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Brodi Ashton: There’s more to life than politics. There’s math teams and TV shows and moms offering wise advice.

Brodi Ashton

Do you know what a conic is?

I asked a friend and he said, “It’s when something is so famous, it is an icon.”

“No,” I said. “Not iconic. A conic.”

He didn’t know the answer, not that there was any reason he should have. I’m not sure if they teach it in high school anymore, but a conic is a math term. Imagine a cone, just like the orange ones we see on the side of a freeway or the ones that hold our single, or double, scoops of ice cream, or maybe I don’t have to explain what a cone is. Then, imagine slicing one of those cones full through. The shape that is left is called a conic.

How do I still know this after all these years? I had an amazing math teacher named Mrs. Keir. (Go Skyline Eagles!)

For the conic unit of math, she divided us into teams. I will never tell you lovely readers exactly how old I am, but I will let you know our conic team was named “Conic 90210.” Draw your own conclusions.

We Conic 90210-ers took this very seriously. We made uniforms, drew our own mascot and trash talked the other teams. We participated in related games like “Pin the tail on the parabola” and “What would your spirit conic look like.”

and “Name your favorite hyperbola.”

There were so many great hyperbolas to choose from. Grumpy, Dopey, Happy, Nerdy, You’ll-never-get-a-date-this-way-y. It was a tough choice.

OK, I might have made up some of those games because my memory is not that good, but I do remember the final battle: “The Human Conic.” Not to be confused with Human Centipede. Although maybe it should be related, because Each member of our team was joined together by string into one giant, human conic.

I got thinking about this because my mom (who was also a teacher) recently received a letter from a student she’d had… ahem… decades ago. (Sorry mom).

She taught English and put my dad through medical school. In the letter from her former student, the student mentioned inspiration and motivation, but mostly remembered her saying, “If you come away with nothing else, remember this: A lot is two words.”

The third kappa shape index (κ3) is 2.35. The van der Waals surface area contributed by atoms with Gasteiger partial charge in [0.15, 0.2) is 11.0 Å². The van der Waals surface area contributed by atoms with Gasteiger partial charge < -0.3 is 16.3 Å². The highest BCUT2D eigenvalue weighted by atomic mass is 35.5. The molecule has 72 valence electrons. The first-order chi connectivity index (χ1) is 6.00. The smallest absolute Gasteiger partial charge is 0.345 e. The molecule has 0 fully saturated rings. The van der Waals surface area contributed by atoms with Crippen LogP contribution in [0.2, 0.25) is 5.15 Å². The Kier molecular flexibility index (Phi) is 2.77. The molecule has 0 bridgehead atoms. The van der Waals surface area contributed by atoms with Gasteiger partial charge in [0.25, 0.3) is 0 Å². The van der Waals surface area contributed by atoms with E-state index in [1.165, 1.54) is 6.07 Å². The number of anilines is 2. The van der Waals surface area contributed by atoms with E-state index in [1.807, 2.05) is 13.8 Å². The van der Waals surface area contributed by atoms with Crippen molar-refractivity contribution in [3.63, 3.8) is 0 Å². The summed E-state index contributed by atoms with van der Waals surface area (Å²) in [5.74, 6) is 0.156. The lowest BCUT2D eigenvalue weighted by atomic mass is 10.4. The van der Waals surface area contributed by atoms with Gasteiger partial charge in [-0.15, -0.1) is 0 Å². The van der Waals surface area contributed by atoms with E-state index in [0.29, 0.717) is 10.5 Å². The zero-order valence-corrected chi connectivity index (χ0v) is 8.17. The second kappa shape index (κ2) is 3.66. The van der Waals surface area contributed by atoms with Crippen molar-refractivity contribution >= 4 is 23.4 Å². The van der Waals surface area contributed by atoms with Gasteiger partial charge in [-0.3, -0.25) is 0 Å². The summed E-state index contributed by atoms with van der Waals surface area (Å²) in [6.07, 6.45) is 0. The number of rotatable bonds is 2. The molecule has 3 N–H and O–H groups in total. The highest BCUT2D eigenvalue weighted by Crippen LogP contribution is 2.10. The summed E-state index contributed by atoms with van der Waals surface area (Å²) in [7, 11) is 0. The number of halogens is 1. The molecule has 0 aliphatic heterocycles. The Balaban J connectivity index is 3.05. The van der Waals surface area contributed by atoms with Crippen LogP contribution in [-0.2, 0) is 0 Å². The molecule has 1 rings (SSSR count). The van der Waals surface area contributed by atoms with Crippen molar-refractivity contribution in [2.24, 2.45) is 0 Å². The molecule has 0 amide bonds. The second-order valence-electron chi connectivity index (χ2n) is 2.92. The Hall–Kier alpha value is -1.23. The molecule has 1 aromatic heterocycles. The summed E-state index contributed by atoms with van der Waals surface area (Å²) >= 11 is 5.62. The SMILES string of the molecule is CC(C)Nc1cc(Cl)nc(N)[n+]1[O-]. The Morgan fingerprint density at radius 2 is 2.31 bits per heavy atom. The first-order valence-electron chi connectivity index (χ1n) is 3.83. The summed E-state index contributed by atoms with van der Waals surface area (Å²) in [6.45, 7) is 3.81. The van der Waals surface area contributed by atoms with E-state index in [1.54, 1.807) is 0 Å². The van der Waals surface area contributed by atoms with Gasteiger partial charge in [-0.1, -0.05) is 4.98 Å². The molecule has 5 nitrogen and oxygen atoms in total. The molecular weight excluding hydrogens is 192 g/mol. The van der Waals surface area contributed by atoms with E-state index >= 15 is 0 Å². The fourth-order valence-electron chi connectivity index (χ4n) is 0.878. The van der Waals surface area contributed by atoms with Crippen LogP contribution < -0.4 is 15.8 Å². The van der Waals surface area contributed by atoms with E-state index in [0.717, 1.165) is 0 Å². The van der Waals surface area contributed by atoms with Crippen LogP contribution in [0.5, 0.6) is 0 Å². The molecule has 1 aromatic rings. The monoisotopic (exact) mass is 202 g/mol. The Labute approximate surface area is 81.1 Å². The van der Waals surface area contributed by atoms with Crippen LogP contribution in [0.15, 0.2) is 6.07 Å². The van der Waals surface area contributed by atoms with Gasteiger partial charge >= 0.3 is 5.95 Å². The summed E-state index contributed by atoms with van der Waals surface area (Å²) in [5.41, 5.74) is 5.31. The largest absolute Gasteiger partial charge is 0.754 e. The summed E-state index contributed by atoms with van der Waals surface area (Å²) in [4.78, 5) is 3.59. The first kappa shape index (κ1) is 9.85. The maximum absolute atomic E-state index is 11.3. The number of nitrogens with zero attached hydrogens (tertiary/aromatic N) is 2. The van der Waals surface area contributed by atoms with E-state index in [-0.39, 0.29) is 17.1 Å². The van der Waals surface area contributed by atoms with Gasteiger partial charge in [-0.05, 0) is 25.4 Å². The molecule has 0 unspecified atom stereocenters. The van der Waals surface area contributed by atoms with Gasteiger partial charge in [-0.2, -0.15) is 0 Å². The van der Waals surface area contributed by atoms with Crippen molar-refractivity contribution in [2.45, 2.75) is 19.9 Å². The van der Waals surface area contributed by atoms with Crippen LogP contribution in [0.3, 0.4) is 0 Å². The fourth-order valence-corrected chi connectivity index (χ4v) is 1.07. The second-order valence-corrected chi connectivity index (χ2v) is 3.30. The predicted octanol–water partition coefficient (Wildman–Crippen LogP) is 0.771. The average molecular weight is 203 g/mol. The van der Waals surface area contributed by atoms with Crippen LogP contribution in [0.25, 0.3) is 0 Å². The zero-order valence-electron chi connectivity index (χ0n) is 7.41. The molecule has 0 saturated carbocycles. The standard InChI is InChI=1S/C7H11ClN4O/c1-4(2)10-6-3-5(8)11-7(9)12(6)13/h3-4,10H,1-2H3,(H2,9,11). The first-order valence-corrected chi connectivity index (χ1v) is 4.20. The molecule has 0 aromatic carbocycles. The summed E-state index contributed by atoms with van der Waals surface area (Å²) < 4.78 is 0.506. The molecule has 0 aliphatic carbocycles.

Our country has faced A LOT of division over these past few months. Or maybe years. But this student remembered “a lot.” And I remembered “Conic 90210.” And my sister remembered an English teacher at Olympus who taught lessons through guitar songs and managed to make diagramming sentences fun.

I think we all need a palate cleanser. My mom always told me that when life looked a little hopeless, and it seemed like the two sides of any fight couldn’t find common ground, I should put everything down. Find something to focus on that is not myself. Tend to a friend in need. Track down a teacher from decades ago who made an impact and write them a letter.

We may wish the best for the leaders of our country, but we are not defined by them. We are not even defined by political platforms. We are instead defined by our interactions with others, the imprints we leave on them, and the memories they leave us.

Like Emily in “Our Town”, when my country seems too big for me to realize, and the mountains seem too steep to climb, I find it comforting to go back home, wherever “home” is, and search for those people not across the country, but across the neighborhood, and across your memories. Your tribe.

This is for Mrs. Keir. Even though I have never used conics in my adult life, I will never forget that magical few weeks that made me love math. And gave me an excuse to study “Beverly Hills 90210.”

Brodi Ashton is a New York Times best-selling author who lives in the Salt Lake City area. She’s also an occasional columnist for The Salt Lake Tribune.

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